BEFORE YOU BEGIN:
This post contains a lot of spoilers about Tony and Susan. Also, Nocturnal Animals, the film adaptation.
Despite only being around 400 pages long, this book is a complex one and gives you a lot to think about after it’s over. I’m going to analyse this book in a bit of an unusual way and talk about the ending first, because it sets the pace, and pretty much forces you to think about the novel in a certain way. The ending isn’t a conclusion. It’s more like the beginning of something else – what that something is is up for the reader to decide.
Does Edward ever reply to Susan’s note? Does she leave Arnold? Do she and Edward ever get back together?
Here’s what I think.
The novel isn’t about people doing things; it’s about people’s failure to do things. Edward sends Susan the novel because he couldn’t bring himself to express his emotions plainly and clearly after the divorce. He had years to dwell on it while he was single (or was he? Maybe he wasn’t, but he could just never really get over Susan.) Either way, it’s clear the break-up has affected him in quite a significant way, and sending the novel to Susan is his way of expressing how she made him feel.
But why all the violence? couldn’t Edward simply have written a story about a failed relationship, to say it in plainer terms? I don’t think so. Edward wanted to intimidate Susan and make her feel scared. I think he also, to an extent, wanted to make her question marriage as a concept. He’s asking her: can you ever really trust people. Did she really ever know him?
At this point, it’s important to think about the way Susan describes Edward when they first met. He was sexually inexperienced, polite, without a hint of danger about him. He was a virgin, which means Susan likely held more power when it came to sex. The takeaway here shouldn’t be that Susan is somehow to blame for what happens in the future, but that the Edward of the past and that the current Edward are like two completely different people.
Of course, this scene serves a narrative purpose; we want to know how exactly Susan came to divorce him and marry Edward. But aside from that, it makes us realise that Edward has transformed from that shy person into a vengeful, possibly violent person, capable of writing a novel solely to torment his ex-wife.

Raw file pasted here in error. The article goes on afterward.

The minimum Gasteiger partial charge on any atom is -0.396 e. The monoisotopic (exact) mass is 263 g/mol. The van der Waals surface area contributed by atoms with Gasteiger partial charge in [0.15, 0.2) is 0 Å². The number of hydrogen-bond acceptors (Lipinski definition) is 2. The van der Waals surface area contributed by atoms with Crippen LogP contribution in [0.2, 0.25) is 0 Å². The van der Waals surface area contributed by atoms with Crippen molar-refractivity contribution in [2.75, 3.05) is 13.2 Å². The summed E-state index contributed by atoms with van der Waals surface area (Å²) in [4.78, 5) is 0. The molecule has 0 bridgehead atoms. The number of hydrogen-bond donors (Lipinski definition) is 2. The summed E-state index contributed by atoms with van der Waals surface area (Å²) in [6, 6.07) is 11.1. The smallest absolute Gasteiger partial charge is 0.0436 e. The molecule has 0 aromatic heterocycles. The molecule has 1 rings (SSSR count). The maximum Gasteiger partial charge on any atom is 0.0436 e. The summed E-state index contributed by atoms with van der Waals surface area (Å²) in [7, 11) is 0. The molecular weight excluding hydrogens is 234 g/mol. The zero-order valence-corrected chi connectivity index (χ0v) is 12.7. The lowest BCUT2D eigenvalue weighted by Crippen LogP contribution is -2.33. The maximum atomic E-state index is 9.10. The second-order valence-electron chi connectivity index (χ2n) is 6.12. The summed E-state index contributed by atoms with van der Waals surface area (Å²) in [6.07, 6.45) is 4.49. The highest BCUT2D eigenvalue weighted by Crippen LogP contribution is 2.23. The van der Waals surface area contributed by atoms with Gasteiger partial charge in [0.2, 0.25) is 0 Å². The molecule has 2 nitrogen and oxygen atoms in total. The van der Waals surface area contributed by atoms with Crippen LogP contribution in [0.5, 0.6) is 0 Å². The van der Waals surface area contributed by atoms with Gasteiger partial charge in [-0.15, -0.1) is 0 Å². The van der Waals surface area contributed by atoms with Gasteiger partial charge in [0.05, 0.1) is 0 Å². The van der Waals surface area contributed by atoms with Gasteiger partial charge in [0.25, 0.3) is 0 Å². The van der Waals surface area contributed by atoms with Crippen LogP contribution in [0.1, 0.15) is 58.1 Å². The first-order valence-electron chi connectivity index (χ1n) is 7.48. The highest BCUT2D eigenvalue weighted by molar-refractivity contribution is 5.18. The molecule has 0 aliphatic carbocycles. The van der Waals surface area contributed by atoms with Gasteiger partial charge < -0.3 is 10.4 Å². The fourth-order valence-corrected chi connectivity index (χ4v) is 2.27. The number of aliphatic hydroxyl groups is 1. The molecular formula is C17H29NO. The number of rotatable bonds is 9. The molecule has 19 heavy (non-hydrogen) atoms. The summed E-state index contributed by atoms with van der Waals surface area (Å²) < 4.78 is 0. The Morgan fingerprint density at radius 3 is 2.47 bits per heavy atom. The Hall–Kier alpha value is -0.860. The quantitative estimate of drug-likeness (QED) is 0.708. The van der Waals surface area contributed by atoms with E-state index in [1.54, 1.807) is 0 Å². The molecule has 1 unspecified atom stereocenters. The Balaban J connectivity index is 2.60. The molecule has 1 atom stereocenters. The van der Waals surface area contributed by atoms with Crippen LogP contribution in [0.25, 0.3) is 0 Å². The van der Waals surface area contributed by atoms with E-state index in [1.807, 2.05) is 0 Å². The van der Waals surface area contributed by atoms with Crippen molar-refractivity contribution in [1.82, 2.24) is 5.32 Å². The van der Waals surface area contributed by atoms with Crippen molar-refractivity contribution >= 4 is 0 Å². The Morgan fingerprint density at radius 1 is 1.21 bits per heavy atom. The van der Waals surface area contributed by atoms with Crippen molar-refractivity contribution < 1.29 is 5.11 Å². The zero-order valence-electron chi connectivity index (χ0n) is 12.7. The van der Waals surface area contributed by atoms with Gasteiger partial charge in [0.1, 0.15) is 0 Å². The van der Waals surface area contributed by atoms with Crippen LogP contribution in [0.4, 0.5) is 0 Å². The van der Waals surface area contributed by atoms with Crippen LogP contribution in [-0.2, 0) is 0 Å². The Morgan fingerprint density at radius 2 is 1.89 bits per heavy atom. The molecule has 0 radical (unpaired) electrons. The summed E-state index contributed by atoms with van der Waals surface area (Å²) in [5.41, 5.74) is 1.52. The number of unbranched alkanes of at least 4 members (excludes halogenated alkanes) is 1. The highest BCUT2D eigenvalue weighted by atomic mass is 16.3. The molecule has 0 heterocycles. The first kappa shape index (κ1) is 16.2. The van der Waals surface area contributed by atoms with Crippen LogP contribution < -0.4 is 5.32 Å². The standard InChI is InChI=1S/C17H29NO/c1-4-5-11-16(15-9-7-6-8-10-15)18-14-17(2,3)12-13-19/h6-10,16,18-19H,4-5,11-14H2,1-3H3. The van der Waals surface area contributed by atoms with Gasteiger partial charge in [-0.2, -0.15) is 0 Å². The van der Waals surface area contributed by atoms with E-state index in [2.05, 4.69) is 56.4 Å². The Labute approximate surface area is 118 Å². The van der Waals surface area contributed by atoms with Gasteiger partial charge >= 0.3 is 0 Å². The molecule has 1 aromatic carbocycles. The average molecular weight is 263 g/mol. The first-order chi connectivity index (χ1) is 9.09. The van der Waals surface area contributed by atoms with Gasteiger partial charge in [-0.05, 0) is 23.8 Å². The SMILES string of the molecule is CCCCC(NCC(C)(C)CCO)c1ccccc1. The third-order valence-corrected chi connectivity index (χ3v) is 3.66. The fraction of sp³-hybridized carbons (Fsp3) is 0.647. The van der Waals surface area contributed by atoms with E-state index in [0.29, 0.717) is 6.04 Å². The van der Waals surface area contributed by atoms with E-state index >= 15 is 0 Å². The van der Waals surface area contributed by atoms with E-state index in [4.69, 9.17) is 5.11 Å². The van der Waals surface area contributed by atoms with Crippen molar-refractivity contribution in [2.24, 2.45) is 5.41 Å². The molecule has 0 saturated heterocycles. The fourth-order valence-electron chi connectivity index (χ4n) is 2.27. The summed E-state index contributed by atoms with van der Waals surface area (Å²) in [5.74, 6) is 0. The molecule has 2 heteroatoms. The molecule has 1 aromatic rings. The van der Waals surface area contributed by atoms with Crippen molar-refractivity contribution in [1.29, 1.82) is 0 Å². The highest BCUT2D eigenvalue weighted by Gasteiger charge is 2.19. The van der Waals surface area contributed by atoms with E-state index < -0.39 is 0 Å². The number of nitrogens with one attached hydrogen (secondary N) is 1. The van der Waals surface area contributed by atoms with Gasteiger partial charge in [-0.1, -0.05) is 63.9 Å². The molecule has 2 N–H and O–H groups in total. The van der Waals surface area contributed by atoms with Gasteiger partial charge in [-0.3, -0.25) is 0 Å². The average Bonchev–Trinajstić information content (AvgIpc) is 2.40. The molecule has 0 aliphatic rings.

This isn’t the only side to his personality, though. Although he’s turned into a bitter person, he’s still unable to express himself emotionally, just as he was then. The violence in the novel is his way of expressing anger towards Susan, her family. At the start of the novel, it stands to reason that Edward had imagined Tony as himself, but I think it’s more likely that Tony is Arnold (Susan’s current husband), and Edward is Ray (his novel’s main antagonist.)
If that’s true, it’s also important to consider whether Susan believes Edward is Tony or Ray. From reading the ending, you do get the sense that Susan has a few reservations about explaining her opinions clearly to Edward, which is why she rips up the original letter she’s written doing so.
In a way, I think Susan wants to meet Edward, leave Arnold and go back to him. I think she’s unsatisfied with her love life, and is desperate for some excitement before it becomes too late in life to go after it, which is why why she sends him the brief note, offering to meet and discuss the novel with him.
But what are you supposed to make of that ending? Edward could have met Susan at the Marriott and discussed the novel. I don’t think he ever had the intention. It seems clear to me that his only reason for writing the novel was to disturb Susan, to get her attention. But how far will Edward go to get revenge on her? There’s no real way to know, and all you can do is draw your own conclusions.
Personally, I think the novel would have had a pretty harrowing ending if it had continued, but who knows? Maybe Austin Wright just wanted to leave us in the dark.